It is also critical to remember that where there are documents attached to the complaint (such as a note naming a lender other than the present purported owner, or an assignment that indicates a transfer to the plaintiff after filing) the documents control over the allegations to the extent they are inconsistent. See Fl~ld~.!l v. Palm Beach County Canvassing Bd. 772 So.2d 1240 (Fla. 2000). In this case the 2010 assignment represents the fact that the Plaintiff acquired the note after the action was commenced. The bald assertion of equitable ownership seems inconsistent particularly when the Plaintiff did not even have possession of the original note at the time of the initial filing, as evidenced by their previously plead lost note allegations.

Lawyers for lenders regularly argue that at a motion to dismiss hearing their allegations must be taken as true, suggesting it is enough to simply claim equitable ownership or transfer. These arguments miss the point. The rule: is that all "well plead" allegations must be accepted. Winseman v. Travelog_~_C~QrQ.,., 205 So.2d 315 (Fla. 2nd DCA 1967). In this regard it is clear that Florida is a fact pleading state. See: peloitte & Touche v. Gencor Industries, Inc., 929 So.l2d 678 (Fla. s" DCA 20(6) where the opinion stated, "As we wearily continue to point out, Florida is a fact-pleading jurisdiction not a notice-pleading jurisdiction". Thus, it is insufficient to simply claim some unspecified equitable circumstances exist and to expect a defendant or the court to find the pleading adequate.

The undersigned judge believes that assertions of "equitable ownership", "equitable title" or "equitable transfer" are mere conclusions and do not constitute well plead ultimate facts sufficient to overcome a motion to dismiss. Equitable claims, like assertions of fraud, are based


upon very specific factual circumstances ansmg in each case. Examples of the unusual

occurrences that might support equitable ownership of a note can be found in both Wm.

Specialty_M(!£tgage andJ.gJm!~ v. G.illi~n cases cited above.

Therefore, if a plaintiff in a note or foreclosure action finds it necessary to resort to an

equitable claim in order to establish either ownership or standing the complaint must contain

specific facts supporting such a conclusion. If the allegations fail to include sufficient particulars

regarding the time, place and manner the ownership claim came about, then the complaint must

be dismissed.

The court mentioned that there remained two "factual pleading" problems of which the

equitable ownership was the first. The second problem is related to the ownership issue but is

focused on the validity of the newly obtained assignment. At the hearing Defendant's counsel

indicated concerns regarding this document based upon his assertion that the 2010 assignment

was from a company that went bankrupt years ago.

An examination of this new assignment (which was attached to the amended complaint as

an exhibit to support the Plaintiff's ownership claim) reveals the following:

1. It purports to assign the Decker's mortgage from New Century Mortgage Corporation to the Plaintiff Deutsche Bank.

2. It was executed on February 17,2010 by Scott Anderson who is signing in his capacity as an Executive Vice President of Residential Loan Servicing for Ocwen Loan Servicing, LLC.

3. 'The assignment appears to be by Ocwen through its authority as an "Attorney-in-Fact" for New Century Mortgage Corporation.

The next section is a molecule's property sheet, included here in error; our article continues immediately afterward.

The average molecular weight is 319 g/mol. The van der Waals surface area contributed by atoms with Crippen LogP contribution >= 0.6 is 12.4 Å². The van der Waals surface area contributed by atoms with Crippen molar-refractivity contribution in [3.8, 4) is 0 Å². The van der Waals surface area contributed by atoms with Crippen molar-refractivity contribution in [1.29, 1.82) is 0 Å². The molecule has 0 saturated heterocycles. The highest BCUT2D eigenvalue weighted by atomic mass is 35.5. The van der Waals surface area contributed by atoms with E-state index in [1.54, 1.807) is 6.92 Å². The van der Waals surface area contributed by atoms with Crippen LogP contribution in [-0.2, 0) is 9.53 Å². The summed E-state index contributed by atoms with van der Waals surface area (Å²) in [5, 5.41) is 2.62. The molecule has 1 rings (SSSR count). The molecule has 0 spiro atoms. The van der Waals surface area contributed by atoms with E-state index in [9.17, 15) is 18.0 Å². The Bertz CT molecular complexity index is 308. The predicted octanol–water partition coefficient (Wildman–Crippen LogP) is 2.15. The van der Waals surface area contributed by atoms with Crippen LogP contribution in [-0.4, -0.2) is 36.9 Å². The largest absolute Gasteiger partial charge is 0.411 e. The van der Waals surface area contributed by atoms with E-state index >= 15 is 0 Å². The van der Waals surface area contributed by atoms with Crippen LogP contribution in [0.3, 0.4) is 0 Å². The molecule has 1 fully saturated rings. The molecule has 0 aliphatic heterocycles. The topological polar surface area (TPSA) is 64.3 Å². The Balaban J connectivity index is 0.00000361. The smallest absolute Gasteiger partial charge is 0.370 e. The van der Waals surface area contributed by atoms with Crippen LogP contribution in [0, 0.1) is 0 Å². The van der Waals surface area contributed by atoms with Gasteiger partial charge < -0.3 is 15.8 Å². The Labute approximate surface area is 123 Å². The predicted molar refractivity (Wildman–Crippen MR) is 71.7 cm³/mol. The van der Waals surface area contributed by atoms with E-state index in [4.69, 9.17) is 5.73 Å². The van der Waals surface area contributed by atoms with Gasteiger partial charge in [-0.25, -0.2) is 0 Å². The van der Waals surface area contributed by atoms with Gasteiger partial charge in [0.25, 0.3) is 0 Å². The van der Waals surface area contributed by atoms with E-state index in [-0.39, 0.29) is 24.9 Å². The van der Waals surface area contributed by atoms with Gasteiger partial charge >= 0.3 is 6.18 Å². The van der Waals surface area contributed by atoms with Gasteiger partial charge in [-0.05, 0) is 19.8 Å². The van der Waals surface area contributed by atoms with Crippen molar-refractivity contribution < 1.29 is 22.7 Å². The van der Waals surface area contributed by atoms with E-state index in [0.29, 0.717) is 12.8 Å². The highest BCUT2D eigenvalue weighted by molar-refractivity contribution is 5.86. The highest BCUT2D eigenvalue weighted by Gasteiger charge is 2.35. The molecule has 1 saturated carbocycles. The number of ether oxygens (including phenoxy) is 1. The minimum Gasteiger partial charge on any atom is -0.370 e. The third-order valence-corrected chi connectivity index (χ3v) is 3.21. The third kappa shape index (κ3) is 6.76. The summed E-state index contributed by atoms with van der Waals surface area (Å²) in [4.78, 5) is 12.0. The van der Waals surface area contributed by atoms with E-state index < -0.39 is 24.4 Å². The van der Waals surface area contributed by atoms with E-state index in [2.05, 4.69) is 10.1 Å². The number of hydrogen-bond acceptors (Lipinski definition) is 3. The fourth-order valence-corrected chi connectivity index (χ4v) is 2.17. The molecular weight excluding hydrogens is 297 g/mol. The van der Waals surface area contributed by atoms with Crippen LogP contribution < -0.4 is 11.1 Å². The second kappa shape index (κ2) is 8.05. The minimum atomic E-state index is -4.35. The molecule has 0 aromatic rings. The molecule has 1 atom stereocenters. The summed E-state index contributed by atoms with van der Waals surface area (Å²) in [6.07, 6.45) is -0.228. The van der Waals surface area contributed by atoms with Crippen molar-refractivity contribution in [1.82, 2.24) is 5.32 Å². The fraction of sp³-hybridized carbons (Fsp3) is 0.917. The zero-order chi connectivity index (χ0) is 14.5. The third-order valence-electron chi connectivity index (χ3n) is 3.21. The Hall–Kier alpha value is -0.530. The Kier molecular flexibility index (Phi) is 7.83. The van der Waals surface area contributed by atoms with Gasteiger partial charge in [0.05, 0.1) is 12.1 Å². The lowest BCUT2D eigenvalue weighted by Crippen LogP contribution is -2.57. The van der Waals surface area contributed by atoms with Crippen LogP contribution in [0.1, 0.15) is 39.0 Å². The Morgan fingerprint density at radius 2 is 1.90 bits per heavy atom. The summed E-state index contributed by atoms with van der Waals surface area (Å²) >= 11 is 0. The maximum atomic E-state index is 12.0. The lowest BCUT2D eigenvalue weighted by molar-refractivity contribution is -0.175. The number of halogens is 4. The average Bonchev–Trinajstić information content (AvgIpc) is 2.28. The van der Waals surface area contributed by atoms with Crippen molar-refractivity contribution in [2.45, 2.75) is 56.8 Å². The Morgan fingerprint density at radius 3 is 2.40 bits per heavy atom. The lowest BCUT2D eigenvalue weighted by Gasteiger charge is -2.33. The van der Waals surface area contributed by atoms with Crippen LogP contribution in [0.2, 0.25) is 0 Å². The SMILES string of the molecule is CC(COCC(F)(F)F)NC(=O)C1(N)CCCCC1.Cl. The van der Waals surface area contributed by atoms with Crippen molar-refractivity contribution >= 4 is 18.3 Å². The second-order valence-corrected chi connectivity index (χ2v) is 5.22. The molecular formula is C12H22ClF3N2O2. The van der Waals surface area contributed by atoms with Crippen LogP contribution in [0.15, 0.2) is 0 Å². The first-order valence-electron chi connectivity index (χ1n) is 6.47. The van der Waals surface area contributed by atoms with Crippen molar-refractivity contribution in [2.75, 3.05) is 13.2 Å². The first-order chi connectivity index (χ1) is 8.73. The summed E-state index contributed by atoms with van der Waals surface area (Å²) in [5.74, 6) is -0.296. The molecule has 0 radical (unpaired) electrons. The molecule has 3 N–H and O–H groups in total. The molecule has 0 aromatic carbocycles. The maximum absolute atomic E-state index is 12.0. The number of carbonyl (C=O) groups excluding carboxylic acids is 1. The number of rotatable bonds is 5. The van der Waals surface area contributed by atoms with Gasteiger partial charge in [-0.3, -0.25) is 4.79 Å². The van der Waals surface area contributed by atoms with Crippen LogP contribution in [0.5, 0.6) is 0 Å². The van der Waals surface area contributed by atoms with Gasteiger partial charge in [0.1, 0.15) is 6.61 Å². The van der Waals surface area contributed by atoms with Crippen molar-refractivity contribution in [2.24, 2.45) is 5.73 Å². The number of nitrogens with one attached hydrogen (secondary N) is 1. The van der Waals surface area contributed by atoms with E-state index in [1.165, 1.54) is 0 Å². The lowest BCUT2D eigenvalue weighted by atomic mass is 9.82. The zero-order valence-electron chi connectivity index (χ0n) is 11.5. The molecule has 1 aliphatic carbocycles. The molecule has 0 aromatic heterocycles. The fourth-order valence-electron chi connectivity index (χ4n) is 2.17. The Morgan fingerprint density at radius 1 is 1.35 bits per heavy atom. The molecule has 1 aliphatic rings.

4. 'There is a reference under the signature to a POA recorded on January 9, 2007 in Book 15575 at Page 451 (in some unspecific record somewhere),


There is nothing about this assignment which would support a determination at the pleading stage that it is invalid. On the other hand, should evidence be presented at a summary judgment hearing that New Century Mortgage Corporation, LLC became the subject of a bankruptcy proceeding which resulted in a liquidation order, the validity of this assignment would be called into question. Then, absent specific proof that Ocwen had authority from either the bankruptcy court or the liquidation trustee, this disposition of New Century's (the debtor in bankruptcy) asset there would be a disputed material fact precluding a summary judgment. These concerns however are not ripe at this time and unlike the standing issue addressed above, cannot form part of the basis for a dismissal.

Therefore, the Motion to Dismiss is granted. The First Amended Complaint for Foreclosure filed on June 28, 2010 is hereby DISMISSED without prejudice. The Plaintiff may file a Second Amended Complaint in this action or may elect to take a voluntary dismissal and avoid the standing iSSlH~S by filing a new action after paying a new filing fee.

The court hereby places the Plaintiff and Plaintiffs counsel on notice that any complaint filed in this cause shall be verified as required by In Re: AMENDMENTS TO THE RUILES OF CIVIL PROCEDURE, 2010 WL 455295 (Fla. 2010), F.S. 92.525 and Muss v. Lennar Florida Partners, 673 So.2d 84 (Fla. 4th DCA 1996). If it is thereafter determined that the verification was not based upon an appropriate investigation or that the allegations were false, the Plaintiff and the person who signs the verified complaint will be subject to sanctions which may include; dismissal of the action with prejudice, assessment of fees and costs, monetary or


incarcerative sanctions and referral to the State Attorney for prosecution pursuant to F.S. 837.

DONE AND ORDERED in Chambers at St. Petersburg, Pinellas County, Florida, this _____ day of October, 2010.

Copy furnished to:

JUIX;[ IIi\! lliU;\IY HOfl!UULlI\JU

Alan Schwartzeid, EsC[. Mark P. Stopa, Esq.